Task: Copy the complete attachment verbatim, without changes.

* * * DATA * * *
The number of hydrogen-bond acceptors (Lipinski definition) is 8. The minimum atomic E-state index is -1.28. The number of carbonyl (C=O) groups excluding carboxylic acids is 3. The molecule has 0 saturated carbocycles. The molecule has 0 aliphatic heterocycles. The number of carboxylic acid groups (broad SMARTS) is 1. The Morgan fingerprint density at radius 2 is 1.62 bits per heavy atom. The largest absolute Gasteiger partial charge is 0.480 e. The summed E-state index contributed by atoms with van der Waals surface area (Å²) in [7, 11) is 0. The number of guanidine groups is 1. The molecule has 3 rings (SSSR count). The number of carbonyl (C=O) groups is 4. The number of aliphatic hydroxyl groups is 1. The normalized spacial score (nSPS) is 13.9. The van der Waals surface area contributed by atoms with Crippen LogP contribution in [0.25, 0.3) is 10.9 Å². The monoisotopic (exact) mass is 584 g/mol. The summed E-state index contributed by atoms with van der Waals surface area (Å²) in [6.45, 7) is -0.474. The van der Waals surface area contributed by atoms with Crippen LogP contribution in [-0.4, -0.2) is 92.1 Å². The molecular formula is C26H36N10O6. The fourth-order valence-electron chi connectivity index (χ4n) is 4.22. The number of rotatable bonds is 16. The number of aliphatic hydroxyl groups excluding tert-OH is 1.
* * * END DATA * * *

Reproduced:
The number of hydrogen-bond acceptors (Lipinski definition) is 8. The minimum atomic E-state index is -1.28. The number of carbonyl (C=O) groups excluding carboxylic acids is 3. The molecule has 0 saturated carbocycles. The molecule has 0 aliphatic heterocycles. The number of carboxylic acid groups (broad SMARTS) is 1. The Morgan fingerprint density at radius 2 is 1.62 bits per heavy atom. The largest absolute Gasteiger partial charge is 0.480 e. The summed E-state index contributed by atoms with van der Waals surface area (Å²) in [7, 11) is 0. The number of guanidine groups is 1. The molecule has 3 rings (SSSR count). The number of carbonyl (C=O) groups is 4. The number of aliphatic hydroxyl groups is 1. The normalized spacial score (nSPS) is 13.9. The van der Waals surface area contributed by atoms with Crippen LogP contribution in [0.25, 0.3) is 10.9 Å². The monoisotopic (exact) mass is 584 g/mol. The summed E-state index contributed by atoms with van der Waals surface area (Å²) in [6.45, 7) is -0.474. The van der Waals surface area contributed by atoms with Crippen LogP contribution in [-0.4, -0.2) is 92.1 Å². The molecular formula is C26H36N10O6. The fourth-order valence-electron chi connectivity index (χ4n) is 4.22. The number of rotatable bonds is 16. The number of aliphatic hydroxyl groups excluding tert-OH is 1.